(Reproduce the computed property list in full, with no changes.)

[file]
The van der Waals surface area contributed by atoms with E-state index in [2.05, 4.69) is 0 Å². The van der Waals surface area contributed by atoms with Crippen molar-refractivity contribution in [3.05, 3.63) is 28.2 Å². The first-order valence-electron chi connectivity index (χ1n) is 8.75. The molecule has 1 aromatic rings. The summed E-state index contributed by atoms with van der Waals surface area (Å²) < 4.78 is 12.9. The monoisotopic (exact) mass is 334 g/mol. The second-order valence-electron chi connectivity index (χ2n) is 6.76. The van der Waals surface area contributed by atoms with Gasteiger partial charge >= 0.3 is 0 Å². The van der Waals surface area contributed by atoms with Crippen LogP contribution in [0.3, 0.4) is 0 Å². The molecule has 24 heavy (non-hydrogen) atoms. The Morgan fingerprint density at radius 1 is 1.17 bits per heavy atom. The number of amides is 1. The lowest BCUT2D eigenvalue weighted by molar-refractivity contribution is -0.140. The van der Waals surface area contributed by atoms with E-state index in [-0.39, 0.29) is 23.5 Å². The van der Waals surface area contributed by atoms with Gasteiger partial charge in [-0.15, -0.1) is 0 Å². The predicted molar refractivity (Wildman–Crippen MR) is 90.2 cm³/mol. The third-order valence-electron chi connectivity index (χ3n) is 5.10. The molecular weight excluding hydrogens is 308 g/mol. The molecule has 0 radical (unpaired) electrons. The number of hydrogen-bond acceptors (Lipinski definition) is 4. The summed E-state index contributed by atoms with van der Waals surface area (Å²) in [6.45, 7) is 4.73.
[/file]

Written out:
The van der Waals surface area contributed by atoms with E-state index in [2.05, 4.69) is 0 Å². The van der Waals surface area contributed by atoms with Crippen molar-refractivity contribution in [3.05, 3.63) is 28.2 Å². The first-order valence-electron chi connectivity index (χ1n) is 8.75. The molecule has 1 aromatic rings. The summed E-state index contributed by atoms with van der Waals surface area (Å²) < 4.78 is 12.9. The monoisotopic (exact) mass is 334 g/mol. The second-order valence-electron chi connectivity index (χ2n) is 6.76. The van der Waals surface area contributed by atoms with Gasteiger partial charge >= 0.3 is 0 Å². The van der Waals surface area contributed by atoms with Crippen LogP contribution in [0.3, 0.4) is 0 Å². The molecule has 24 heavy (non-hydrogen) atoms. The Morgan fingerprint density at radius 1 is 1.17 bits per heavy atom. The number of amides is 1. The lowest BCUT2D eigenvalue weighted by molar-refractivity contribution is -0.140. The van der Waals surface area contributed by atoms with E-state index in [-0.39, 0.29) is 23.5 Å². The van der Waals surface area contributed by atoms with Gasteiger partial charge in [-0.15, -0.1) is 0 Å². The predicted molar refractivity (Wildman–Crippen MR) is 90.2 cm³/mol. The third-order valence-electron chi connectivity index (χ3n) is 5.10. The molecular weight excluding hydrogens is 308 g/mol. The molecule has 0 radical (unpaired) electrons. The number of hydrogen-bond acceptors (Lipinski definition) is 4. The summed E-state index contributed by atoms with van der Waals surface area (Å²) in [6.45, 7) is 4.73.